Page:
One-hundred and eighty-one patients were included in the study. Ninety-day mRS follow-up data was available in all patients. Seventy-one patients were ≥80 and 110 were <80 years. The baseline characteristics are shown in Table 1. Stroke risk factors including AF (p < 0.001) and IHD (p = 0.02) were more common in the elderly group, whilst smoking was more common in the younger group (p < 0.001). The median baseline NIHSS scores were similar (18 ≥ 80 vs. 17 < 80 years).

TABLE 1A
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Table 1A. Baseline characteristics of study cohort.

TABLE 1B
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Table 1B. Outcome measures.

Twenty-eight percent of elderly patients had a good 90-day functional outcome, compared with 55% in the younger cohort (p < 0.001) (Table 1). Symptomatic intracranial hemorrhage rates were similar (4 vs. 5%, p = 0.75). A high proportion of each group achieved successful recanalization (96% ≥ 80 vs. 97% < 80 years, p = 0.72). These high rates of successful recanalization may reflect local reporting methods, but as noted were not statistically different between age groups. Mortality at 90-days showed a non-statistically significant trend toward being higher in elderly patients (27 vs. 16%, p = 0.07).

Baseline characteristics predictive of a poor 90-day outcome in the both cohorts were an admission NIHSS ≥ 16 (elderly: OR 16.4 95% CI 4.49–59.91, p < 0.001; younger: OR 8.73, 95% CI 3.35–22.80, p < 0.001). Administration of r-tPA prior to EVT was associated with a favorable outcome in younger (OR 2.90, CI 1.29–6.52, p = 0.01) but not elderly patients. There was a trend toward poor outcome in elderly patients with a prior stroke/TIA (OR 2.98, 95% CI 0.99–8.98, p = 0.07). No other baseline characteristics correlated with outcome (all p > 0.10). On multivariate analysis, admission NIHSS ≥ 16 remained a significant predictor of poor outcome in both age groups (p < 0.001). Prior r-tPA remained a significant predictor of a good outcome in the younger cohort (p = 0.02) but prior stroke/TIA was not a significant predictor of poor outcome in the elderly (p = 0.3).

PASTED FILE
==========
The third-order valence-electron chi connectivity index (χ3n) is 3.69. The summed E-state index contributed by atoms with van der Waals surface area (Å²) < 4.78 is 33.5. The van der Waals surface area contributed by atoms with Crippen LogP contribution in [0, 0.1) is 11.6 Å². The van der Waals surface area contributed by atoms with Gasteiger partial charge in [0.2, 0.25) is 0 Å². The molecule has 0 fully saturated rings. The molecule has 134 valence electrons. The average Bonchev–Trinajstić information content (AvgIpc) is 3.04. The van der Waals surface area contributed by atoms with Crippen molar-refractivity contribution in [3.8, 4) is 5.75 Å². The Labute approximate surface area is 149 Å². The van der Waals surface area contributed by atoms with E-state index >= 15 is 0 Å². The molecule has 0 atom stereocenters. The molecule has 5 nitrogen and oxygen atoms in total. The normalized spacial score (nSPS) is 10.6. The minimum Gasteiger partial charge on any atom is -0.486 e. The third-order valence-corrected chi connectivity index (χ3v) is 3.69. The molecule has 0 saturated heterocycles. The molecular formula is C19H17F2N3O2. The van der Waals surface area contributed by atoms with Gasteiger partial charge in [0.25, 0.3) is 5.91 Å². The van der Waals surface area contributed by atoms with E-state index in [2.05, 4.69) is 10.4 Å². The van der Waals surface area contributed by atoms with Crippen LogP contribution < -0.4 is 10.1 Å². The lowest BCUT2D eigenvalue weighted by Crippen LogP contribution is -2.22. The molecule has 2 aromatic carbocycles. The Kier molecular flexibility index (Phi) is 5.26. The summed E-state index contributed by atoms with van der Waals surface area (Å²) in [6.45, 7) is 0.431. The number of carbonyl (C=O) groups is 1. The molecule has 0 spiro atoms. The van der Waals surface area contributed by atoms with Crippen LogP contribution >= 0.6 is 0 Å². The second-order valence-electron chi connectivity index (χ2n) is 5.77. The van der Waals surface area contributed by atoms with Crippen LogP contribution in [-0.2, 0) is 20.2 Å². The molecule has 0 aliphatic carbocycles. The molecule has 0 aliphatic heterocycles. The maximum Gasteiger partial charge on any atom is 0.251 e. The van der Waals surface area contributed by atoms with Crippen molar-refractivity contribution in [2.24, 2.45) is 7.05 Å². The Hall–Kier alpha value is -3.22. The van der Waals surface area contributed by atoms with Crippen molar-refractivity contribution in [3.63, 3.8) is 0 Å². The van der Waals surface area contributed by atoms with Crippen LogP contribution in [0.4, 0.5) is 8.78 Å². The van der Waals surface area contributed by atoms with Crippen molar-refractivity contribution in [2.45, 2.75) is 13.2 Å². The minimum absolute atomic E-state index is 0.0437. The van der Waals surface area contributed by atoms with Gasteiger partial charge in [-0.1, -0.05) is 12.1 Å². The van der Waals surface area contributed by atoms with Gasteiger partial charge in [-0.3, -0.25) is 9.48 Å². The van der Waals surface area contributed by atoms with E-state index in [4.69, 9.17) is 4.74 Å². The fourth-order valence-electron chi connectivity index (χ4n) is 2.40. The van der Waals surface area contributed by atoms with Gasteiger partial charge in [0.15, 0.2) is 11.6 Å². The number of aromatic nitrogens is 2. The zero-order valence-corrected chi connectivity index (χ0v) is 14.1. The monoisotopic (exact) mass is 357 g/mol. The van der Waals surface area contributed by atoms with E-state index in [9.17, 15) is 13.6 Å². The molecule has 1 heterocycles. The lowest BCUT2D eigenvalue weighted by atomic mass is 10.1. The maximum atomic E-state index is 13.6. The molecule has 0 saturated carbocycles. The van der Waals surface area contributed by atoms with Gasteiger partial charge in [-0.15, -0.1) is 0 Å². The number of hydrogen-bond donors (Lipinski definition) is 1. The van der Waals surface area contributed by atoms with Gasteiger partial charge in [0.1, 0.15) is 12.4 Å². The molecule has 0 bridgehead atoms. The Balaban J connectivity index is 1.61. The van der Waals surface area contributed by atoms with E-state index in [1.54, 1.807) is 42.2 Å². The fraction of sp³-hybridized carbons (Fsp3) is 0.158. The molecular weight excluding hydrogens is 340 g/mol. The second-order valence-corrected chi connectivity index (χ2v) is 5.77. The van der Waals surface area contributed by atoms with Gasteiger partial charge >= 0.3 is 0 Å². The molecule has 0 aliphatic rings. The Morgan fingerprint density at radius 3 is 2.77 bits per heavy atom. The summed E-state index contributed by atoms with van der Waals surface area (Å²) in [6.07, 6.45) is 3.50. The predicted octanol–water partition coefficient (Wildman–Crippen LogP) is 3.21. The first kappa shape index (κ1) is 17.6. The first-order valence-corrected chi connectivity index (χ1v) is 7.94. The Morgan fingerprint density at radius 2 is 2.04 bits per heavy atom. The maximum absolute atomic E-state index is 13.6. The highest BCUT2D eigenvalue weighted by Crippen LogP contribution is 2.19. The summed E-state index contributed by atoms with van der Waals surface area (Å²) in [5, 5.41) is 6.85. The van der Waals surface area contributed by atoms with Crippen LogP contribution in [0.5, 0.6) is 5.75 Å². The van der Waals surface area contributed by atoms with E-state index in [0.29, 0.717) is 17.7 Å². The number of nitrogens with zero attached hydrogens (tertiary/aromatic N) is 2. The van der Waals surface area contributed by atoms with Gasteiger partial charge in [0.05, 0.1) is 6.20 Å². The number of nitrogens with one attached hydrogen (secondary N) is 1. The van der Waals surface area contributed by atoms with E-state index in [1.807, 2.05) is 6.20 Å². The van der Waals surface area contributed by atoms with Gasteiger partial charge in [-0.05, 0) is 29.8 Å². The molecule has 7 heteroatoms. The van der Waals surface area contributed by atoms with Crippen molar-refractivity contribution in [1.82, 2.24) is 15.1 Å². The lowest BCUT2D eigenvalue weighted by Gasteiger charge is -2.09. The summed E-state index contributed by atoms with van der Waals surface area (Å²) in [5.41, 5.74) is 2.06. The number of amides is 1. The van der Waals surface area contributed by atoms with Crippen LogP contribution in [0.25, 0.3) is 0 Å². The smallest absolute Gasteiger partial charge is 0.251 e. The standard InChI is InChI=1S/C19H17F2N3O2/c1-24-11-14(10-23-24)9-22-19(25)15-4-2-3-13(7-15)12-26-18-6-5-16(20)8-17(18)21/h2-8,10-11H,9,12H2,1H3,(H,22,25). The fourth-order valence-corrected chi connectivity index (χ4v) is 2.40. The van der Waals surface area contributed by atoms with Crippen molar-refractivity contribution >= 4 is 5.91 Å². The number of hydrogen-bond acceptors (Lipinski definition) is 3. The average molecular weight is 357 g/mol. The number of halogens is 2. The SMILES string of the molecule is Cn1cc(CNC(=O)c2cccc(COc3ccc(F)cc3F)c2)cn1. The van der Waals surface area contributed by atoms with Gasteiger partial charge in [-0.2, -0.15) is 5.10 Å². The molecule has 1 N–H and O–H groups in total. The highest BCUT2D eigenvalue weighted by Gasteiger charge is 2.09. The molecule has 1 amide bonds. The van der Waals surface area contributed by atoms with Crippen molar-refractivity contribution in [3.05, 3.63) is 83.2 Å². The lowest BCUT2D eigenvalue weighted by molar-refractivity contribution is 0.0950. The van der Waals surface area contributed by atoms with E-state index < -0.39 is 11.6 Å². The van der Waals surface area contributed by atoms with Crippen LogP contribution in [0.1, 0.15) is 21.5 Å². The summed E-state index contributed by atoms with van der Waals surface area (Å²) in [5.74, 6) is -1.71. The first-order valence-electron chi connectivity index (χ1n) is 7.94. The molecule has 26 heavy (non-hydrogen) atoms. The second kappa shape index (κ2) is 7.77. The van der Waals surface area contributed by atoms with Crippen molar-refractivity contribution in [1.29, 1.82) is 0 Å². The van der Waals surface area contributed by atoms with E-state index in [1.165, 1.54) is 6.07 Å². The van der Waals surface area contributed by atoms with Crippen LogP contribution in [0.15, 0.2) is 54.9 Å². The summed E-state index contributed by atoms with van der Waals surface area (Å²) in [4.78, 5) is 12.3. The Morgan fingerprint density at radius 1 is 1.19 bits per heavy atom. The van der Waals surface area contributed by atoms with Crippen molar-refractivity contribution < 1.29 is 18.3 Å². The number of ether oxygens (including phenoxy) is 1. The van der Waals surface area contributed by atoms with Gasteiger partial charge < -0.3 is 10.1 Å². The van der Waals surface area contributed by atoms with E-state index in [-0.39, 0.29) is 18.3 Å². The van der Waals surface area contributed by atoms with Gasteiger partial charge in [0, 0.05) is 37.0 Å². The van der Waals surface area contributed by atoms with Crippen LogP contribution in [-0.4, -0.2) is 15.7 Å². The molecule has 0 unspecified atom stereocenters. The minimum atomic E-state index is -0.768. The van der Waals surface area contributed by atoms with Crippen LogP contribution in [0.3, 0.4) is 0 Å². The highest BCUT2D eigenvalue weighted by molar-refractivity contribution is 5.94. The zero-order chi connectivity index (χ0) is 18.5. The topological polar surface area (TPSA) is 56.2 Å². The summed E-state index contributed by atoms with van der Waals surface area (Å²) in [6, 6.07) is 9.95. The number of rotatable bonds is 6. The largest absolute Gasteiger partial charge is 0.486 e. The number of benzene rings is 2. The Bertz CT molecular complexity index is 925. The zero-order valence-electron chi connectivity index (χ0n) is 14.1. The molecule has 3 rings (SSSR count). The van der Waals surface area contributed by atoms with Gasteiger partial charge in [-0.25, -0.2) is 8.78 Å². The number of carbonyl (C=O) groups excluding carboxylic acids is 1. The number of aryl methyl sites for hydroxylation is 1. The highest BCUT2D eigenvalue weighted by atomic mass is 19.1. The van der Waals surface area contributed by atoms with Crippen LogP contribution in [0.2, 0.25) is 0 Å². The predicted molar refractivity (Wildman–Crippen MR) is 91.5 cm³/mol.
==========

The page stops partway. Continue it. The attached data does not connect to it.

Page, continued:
Logistic regression analysis of the interaction between age (<80 years vs. ≥ 80 years) and NIHSS≥ 16 failed to identify a statistically significant association between the two (p = 0.5). NIHSS ≥ 16 (OR 9.7; 95% CI 4.7–20.2, p < 0.001) was a stronger predictor of 90-day functional outcome than age ≥80 years (OR 3.8, 95% CI 1.8–8.2, p < 0.001) when the interaction of both variables was analyzed.

There was no difference in time from symptom onset to groin puncture (p = 0.39), procedure time (p = 0.47) or symptom onset to recanalization (p = 0.35) between the two groups (Table 1). The most common vessel occlusion site in both cohorts was an M1 occlusion.

Meta-Analysis

A flow diagram of the search process is shown in Figure 1A. The literature search yielded 402 results. After review of abstracts, titles and exclusion of non-English papers, reviews and case reports, 32 full text articles were selected for full text screening, of which 13 studies met the study inclusion criteria (12, 1829) and were selected for analysis. A total of 2,387 patients (≥80 years, n = 649 vs. <80 years, n = 1,738) from 14 studies including our study, had data on 90-day good clinical outcomes and mortality after EVT. Good clinical outcome (mRS 0–2) was less common (OR, 0.38; 95% CI: 0.30–0.49; p < 0.00001) and mortality higher (OR 2.45; 95% CI: 1.69–3.55; p < 0.00001) at 90-days in patients aged ≥80 years (Figures 1B,C).

FIGURE 1
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Figure 1. (A) Flow chart for study selection into meta-analysis. (B) Elderly vs. young pooled study data showing poorer 90 day outcome and (C) higher mortality in the elderly group.

There was no significant heterogeneity between studies evaluating 90-day clinical outcome (I2 = 27%, p = 0.17). Studies evaluating mortality had evidence of heterogeneity (I2 = 51%, p = 0.01). Egger's test for funnel plot asymmetry did not show evidence of publication bias (90-day good outcomes: intercept = −0.70; t = −0.35, p = 0.73; and mortality: intercept = −0.18, t = −0.11, p = 0.91). Funnel plots are provided as Supplementary Material.

Subgroup analysis of studies was performed according to whether data was prospectively collected and found similar outcome and mortality results (see Supplementary Material).

Discussion

The findings of our study and meta-analysis indicate a lower proportion of elderly patients achieve functional independence following EVT for AIS due to LVO in the anterior circulation. Elderly patients also carry a 2-fold increased risk of death. Despite these findings, 28% of our elderly cohort achieved a good 90-day functional outcome. In our study, successful recanalization rates were similar and sICH rates were low irrespective of patient age. The single prognostic factor associated with a poor 90-day outcome was a baseline NIHSS ≥ 16 although prior history of stroke/TIA in our elderly cohort showed a trend to worse outcome.